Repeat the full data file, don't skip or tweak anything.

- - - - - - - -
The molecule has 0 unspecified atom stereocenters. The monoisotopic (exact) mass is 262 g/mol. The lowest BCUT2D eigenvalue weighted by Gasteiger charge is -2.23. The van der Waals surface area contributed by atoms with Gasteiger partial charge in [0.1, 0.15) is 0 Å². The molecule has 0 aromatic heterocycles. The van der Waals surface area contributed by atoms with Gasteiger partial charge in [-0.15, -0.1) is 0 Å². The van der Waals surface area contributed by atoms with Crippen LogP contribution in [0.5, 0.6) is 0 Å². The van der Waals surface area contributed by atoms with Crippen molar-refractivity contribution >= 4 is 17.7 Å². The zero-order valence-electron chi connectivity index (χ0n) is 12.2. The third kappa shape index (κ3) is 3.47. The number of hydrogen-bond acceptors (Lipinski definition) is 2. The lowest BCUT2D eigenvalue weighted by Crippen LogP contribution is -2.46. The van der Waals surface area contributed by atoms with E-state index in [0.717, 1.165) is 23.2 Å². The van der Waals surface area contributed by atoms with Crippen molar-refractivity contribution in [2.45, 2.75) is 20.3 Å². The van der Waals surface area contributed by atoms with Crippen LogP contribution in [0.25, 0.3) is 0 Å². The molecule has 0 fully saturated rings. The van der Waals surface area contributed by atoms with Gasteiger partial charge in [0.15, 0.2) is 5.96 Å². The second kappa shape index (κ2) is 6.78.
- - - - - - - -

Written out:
The molecule has 0 unspecified atom stereocenters. The monoisotopic (exact) mass is 262 g/mol. The lowest BCUT2D eigenvalue weighted by Gasteiger charge is -2.23. The van der Waals surface area contributed by atoms with Gasteiger partial charge in [0.1, 0.15) is 0 Å². The molecule has 0 aromatic heterocycles. The van der Waals surface area contributed by atoms with Gasteiger partial charge in [-0.15, -0.1) is 0 Å². The van der Waals surface area contributed by atoms with Crippen LogP contribution in [0.5, 0.6) is 0 Å². The van der Waals surface area contributed by atoms with Crippen molar-refractivity contribution >= 4 is 17.7 Å². The zero-order valence-electron chi connectivity index (χ0n) is 12.2. The third kappa shape index (κ3) is 3.47. The number of hydrogen-bond acceptors (Lipinski definition) is 2. The lowest BCUT2D eigenvalue weighted by Crippen LogP contribution is -2.46. The van der Waals surface area contributed by atoms with E-state index in [0.717, 1.165) is 23.2 Å². The van der Waals surface area contributed by atoms with Crippen molar-refractivity contribution in [2.45, 2.75) is 20.3 Å². The van der Waals surface area contributed by atoms with Crippen LogP contribution in [0.25, 0.3) is 0 Å². The molecule has 0 fully saturated rings. The van der Waals surface area contributed by atoms with Gasteiger partial charge in [0.15, 0.2) is 5.96 Å². The second kappa shape index (κ2) is 6.78.